Tag Archives: vegetables

Red Geraniums

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This time of year the work day is eased into analyzing aggregate reports, research on other wellness programs, event planning, and networking for the year.  I like the slower pace which last about 4 – 6 weeks in December into January.  It is when I finally have the employee wellness events booked on the calendar.  Yes, forecasting  at least 9 months ahead.  It is much like a teacher and his/hers curriculum planning during the summer for the next school year.  It will be another busy year at St. Louis County, the busyness starting next week with several meetings and a health fair.

Much the same as with the farmer, his/hers planning for the spring and autumn crops is done during the frigid cold months.  My father was a tree farmer, and the winter was filled with book work and ordering of a new stock of plant liners.  My siblings and I would plant 100’s of plant saplings through the spring; lots of hoeing, weeding, and watering in the summer; and  autumn a few more plantings and prepping the pines for the holiday harvest.

I cannot say Deanna Greens And Garden Art has quite the planning of a full-time farmer.  The greenhouse is a hobby of Dean and I’s while we work full-time. Our part-time organic herb and vegetable growing is fragrantly and deliciously rewarding while the beautiful geranium blossoms are pleasing to the eyes.  During Dean and I’s Nashville mini-vacation in December, we toured the Belle Meade Plantation.  Each room in the historic house was festively decorated with period Christmas ware, with the kitchen set in the 20’s.  The kitchen is my favorite room. And there set a terra cotta pot of red geraniums in the windowsill, again another favorite of mine. A vintage flower.

The subzero wind chill has me hibernating today.  I wanted snow, but not this frigid cold stuff. God forgives my absence in church, and He knows my severe allergy to the cold.  Early morn I went outdoors in my pjs, robe, socks, and slippers to let our Labrador into the fenced yard, not realizing just how cold it had gotten over night.  It dropped 30 degrees in less than 12 hours.  My joints have been screaming about it since 7:00am.  The daily antihistamine did not take much of an edge off the symptoms, so I took an extra dosage this afternoon.  Drinking lots of hot herbal tea while I watch cooking and gardening shows, write, and read …

“RED GERANIUMS”

Geranium

Life did not bring me silken gowns,
Nor jewels for my hair,
Nor signs of gabled foreign towns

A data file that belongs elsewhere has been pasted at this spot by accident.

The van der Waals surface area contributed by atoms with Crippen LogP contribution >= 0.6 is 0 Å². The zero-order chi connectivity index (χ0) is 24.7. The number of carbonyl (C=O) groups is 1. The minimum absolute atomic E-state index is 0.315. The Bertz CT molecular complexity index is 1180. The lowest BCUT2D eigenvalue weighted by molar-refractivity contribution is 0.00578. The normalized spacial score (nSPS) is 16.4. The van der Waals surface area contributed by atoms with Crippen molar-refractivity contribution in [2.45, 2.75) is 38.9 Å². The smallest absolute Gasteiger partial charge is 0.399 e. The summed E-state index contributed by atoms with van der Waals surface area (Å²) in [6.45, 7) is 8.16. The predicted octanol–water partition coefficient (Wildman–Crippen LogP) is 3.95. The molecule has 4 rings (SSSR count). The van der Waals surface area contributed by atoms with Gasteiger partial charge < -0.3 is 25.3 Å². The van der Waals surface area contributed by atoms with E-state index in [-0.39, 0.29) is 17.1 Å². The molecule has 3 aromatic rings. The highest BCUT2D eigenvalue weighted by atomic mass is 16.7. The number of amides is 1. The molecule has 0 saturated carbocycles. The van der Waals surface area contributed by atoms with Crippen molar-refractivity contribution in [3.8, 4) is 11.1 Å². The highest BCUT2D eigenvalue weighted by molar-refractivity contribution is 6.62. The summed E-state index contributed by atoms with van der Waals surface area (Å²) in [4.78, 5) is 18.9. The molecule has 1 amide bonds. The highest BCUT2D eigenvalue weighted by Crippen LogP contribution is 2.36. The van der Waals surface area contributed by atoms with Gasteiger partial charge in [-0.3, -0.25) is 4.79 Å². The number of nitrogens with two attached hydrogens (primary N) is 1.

In distant countries fair,
But I can glimpse, beyond my pane, a green and friendly hill,
And red geraniums aflame upon my window sill.

The brambled cares of everyday,
The tiny humdrum things,
May bind my feet when they would stray,
But still my heart has wings

While red geraniums are bloomed against my window glass,
And low above my green-sweet hill the gypsy wind-clouds pass.

And if my dreamings ne’er come true,
The brightest and the best,
But leave me lone my journey through,
I’ll set my heart at rest,

And thank God for home-sweet things, a green and friendly hill,
And red geraniums aflame upon my window sill.

by Martha Haskell Clark

 

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Soup du Jour

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The enticing aroma of homemade soup filled my kitchen and home on several occasions those chilly days of winter, with Chicken Noodle-Vegetable and Italian Stone Soup the most frequent two. A big pot of soup goes a long way with just Dean and I, and always plenty if we have company for lunch or dinner. Spring finally arrived this month of April, but yesterday the air turned cold as the day progressed with more rain. With the cold dampness, soup was in order for dinner. Soup du jour was Roasted Red Potato and Cauliflower with Leeks & Garlic. A warm pot of all organic, plant-based ingredients even the stock. Yes, a vegetarian recipe. And organic tastes better. It is what I had in the kitchen. Accompanied was toasted ham & cheddar on fresh rye bread I picked up at a St. Louis local Bosnian bakery. Please feel free to try my soup recipe placed on the What A Dish Recipes page found on this WordPress blog. Bon appetit! Soup du Jour

A Half Plate Of Veggies

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The Plate Method